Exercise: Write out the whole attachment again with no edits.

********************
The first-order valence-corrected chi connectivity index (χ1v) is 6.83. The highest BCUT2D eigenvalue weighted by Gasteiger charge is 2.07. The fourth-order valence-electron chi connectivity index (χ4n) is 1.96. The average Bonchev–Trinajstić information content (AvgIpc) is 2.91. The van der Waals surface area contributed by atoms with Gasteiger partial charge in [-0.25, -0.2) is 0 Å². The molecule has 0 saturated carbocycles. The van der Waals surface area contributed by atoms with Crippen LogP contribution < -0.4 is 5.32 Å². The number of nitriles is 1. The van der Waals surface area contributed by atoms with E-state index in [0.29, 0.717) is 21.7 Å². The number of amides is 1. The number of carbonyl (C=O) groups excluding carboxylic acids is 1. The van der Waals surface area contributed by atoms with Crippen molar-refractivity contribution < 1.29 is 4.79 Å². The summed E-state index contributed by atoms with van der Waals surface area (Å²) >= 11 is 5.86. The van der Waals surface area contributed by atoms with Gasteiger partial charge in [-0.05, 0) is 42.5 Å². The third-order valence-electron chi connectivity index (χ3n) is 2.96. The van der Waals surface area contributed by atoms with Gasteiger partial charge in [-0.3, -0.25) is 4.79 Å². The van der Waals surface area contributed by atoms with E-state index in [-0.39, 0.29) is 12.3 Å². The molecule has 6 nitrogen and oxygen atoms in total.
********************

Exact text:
The first-order valence-corrected chi connectivity index (χ1v) is 6.83. The highest BCUT2D eigenvalue weighted by Gasteiger charge is 2.07. The fourth-order valence-electron chi connectivity index (χ4n) is 1.96. The average Bonchev–Trinajstić information content (AvgIpc) is 2.91. The van der Waals surface area contributed by atoms with Gasteiger partial charge in [-0.25, -0.2) is 0 Å². The molecule has 0 saturated carbocycles. The van der Waals surface area contributed by atoms with Crippen LogP contribution < -0.4 is 5.32 Å². The number of nitriles is 1. The van der Waals surface area contributed by atoms with E-state index in [0.29, 0.717) is 21.7 Å². The number of amides is 1. The number of carbonyl (C=O) groups excluding carboxylic acids is 1. The van der Waals surface area contributed by atoms with Crippen molar-refractivity contribution < 1.29 is 4.79 Å². The summed E-state index contributed by atoms with van der Waals surface area (Å²) >= 11 is 5.86. The van der Waals surface area contributed by atoms with Gasteiger partial charge in [-0.05, 0) is 42.5 Å². The third-order valence-electron chi connectivity index (χ3n) is 2.96. The van der Waals surface area contributed by atoms with Gasteiger partial charge in [-0.3, -0.25) is 4.79 Å². The van der Waals surface area contributed by atoms with E-state index in [-0.39, 0.29) is 12.3 Å². The molecule has 6 nitrogen and oxygen atoms in total.